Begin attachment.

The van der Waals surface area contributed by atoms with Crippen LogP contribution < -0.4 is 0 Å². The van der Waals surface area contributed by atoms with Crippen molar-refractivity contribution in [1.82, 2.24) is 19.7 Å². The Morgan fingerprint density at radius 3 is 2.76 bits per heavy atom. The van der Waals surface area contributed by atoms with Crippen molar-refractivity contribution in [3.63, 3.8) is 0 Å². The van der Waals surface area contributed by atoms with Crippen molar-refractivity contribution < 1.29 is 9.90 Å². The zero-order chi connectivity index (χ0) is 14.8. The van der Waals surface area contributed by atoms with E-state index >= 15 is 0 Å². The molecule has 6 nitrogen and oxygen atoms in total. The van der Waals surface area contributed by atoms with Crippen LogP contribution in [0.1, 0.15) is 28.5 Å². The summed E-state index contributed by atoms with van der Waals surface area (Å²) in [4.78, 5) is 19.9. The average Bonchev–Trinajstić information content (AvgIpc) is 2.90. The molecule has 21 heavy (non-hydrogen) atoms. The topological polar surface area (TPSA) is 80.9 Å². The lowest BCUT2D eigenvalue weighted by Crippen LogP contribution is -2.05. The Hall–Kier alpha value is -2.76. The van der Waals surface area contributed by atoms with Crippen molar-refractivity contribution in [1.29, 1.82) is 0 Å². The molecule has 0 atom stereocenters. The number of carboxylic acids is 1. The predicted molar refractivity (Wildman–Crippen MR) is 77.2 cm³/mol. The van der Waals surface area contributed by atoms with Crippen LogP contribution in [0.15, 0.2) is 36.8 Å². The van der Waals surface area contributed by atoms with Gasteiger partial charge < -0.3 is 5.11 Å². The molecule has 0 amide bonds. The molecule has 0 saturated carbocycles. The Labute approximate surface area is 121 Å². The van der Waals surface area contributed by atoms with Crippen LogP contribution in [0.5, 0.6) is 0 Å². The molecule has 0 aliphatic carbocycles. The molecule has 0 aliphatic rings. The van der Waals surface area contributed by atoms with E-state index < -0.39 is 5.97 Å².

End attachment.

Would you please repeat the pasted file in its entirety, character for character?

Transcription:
The van der Waals surface area contributed by atoms with Crippen LogP contribution < -0.4 is 0 Å². The van der Waals surface area contributed by atoms with Crippen molar-refractivity contribution in [1.82, 2.24) is 19.7 Å². The Morgan fingerprint density at radius 3 is 2.76 bits per heavy atom. The van der Waals surface area contributed by atoms with Crippen molar-refractivity contribution in [3.63, 3.8) is 0 Å². The van der Waals surface area contributed by atoms with Crippen molar-refractivity contribution < 1.29 is 9.90 Å². The zero-order chi connectivity index (χ0) is 14.8. The van der Waals surface area contributed by atoms with E-state index >= 15 is 0 Å². The molecule has 6 nitrogen and oxygen atoms in total. The van der Waals surface area contributed by atoms with Crippen LogP contribution in [0.1, 0.15) is 28.5 Å². The summed E-state index contributed by atoms with van der Waals surface area (Å²) in [4.78, 5) is 19.9. The average Bonchev–Trinajstić information content (AvgIpc) is 2.90. The molecule has 21 heavy (non-hydrogen) atoms. The topological polar surface area (TPSA) is 80.9 Å². The lowest BCUT2D eigenvalue weighted by Crippen LogP contribution is -2.05. The Hall–Kier alpha value is -2.76. The van der Waals surface area contributed by atoms with Crippen molar-refractivity contribution in [1.29, 1.82) is 0 Å². The molecule has 0 atom stereocenters. The number of carboxylic acids is 1. The predicted molar refractivity (Wildman–Crippen MR) is 77.2 cm³/mol. The van der Waals surface area contributed by atoms with Crippen LogP contribution in [0.15, 0.2) is 36.8 Å². The van der Waals surface area contributed by atoms with Gasteiger partial charge < -0.3 is 5.11 Å². The molecule has 0 amide bonds. The molecule has 0 saturated carbocycles. The Labute approximate surface area is 121 Å². The van der Waals surface area contributed by atoms with Crippen LogP contribution in [0.5, 0.6) is 0 Å². The molecule has 0 aliphatic carbocycles. The molecule has 0 aliphatic rings. The van der Waals surface area contributed by atoms with E-state index < -0.39 is 5.97 Å².